Red flag from Sainz in China, teams want more clarity in the regulations

The Ferrari/Aston Martin affair at the Chinese Grand Prix, after Carlos Sainz's red flag, caused confusion. Both teams requested that the regulations be revised to provide greater clarity.

Published on 28/04/2024 à 10:40

Yannis Duval

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Red flag from Sainz in China, teams want more clarity in the regulations

Ferrari and Aston Martin, in the same car. ©DPPI

The red flag caused by Carlos Sainz during qualifying in China raised a lot of questions around article 39.6 of the Sporting Regulations of the F1. Indeed, when the Spanish driver spun in the last corner, the session had to be interrupted because the Ferrari No. 55 was stopped on the track for more than a minute. Finally, Carlos Sainz was able to leave and continue the session, which annoyed Aston Martin and who hastened to lodge a complaint with the commissioners.

“Any driver whose car stops on the track during the qualifying session or sprint qualifying session will no longer be allowed to participate in that session,” article 39.6 of the F1 Sporting Regulations.

The commissioners were ultimately lenient and explained why, in their opinion, Carlos Sainz did not deserve a penalty. This lack of penalty was mainly due to the fact that the Spaniard did not receive outside help to be able to restart. The FIA ​​nevertheless wanted to point out the lack of clarity around this article in their report:

“Typical time would be around 30 seconds (to find out if the judgment is final, Editor's note), although this varies depending on the circumstances. The teams said they had already tried to agree on what they considered a reasonable amount of time before a car would be allowed to move again or considered "stopped." Unfortunately, they were unable to agree on the maximum time allowed. »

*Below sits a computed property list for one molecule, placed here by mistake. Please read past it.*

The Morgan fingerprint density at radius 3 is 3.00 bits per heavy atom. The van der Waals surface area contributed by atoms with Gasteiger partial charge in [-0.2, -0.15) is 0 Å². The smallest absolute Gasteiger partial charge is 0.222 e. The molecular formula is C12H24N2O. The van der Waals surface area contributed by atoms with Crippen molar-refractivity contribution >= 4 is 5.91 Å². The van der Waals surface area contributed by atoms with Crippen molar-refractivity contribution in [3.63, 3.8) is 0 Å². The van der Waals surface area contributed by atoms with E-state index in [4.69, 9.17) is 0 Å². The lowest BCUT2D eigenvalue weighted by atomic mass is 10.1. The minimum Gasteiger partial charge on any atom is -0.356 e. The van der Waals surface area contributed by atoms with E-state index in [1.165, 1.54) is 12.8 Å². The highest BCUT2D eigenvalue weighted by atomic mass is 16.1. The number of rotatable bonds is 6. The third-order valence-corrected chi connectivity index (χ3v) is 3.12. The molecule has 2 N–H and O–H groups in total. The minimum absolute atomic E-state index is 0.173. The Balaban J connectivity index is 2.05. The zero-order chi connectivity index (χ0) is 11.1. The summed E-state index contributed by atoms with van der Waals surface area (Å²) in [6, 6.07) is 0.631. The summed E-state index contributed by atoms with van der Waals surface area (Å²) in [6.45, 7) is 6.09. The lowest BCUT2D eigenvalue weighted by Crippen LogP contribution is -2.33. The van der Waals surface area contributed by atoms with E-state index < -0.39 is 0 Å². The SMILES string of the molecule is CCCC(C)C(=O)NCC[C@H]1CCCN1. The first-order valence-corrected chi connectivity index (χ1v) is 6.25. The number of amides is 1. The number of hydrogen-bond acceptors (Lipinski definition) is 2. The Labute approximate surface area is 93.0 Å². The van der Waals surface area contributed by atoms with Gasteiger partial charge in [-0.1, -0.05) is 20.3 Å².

An answer soon?

Following this incident, Ferrari and Aston Martin requested that the regulations be reviewed for next season.

“It's just about clarifying things and ultimately talking to the commissioners and respecting the decisions they've made, says Tom McCullough, Aston Martin's performance director. “We hope things will be clarified and less ambiguous in the future, because the messaging system clearly indicates that the car has stopped. And the article says that this car should no longer take part in qualifying. So this will be clarified in the future. »

For his part, Frédéric Vasseur also demands more clarity in a regulation which is becoming far too complex.

"I don't know if it's clear, but we certainly need to understand what happened, assures the main Ferrari team. We asked the race director if we could go again, he said 'yes', and that was the end of the story. The situation must be precisely defined. But the regulations are becoming more and more complicated. When I took office, the sporting regulations were 20 pages long, today they are 75 pages. We are all trying to find loopholes and the regulations are more and more complex; but in this case, the clarification will be easy. »

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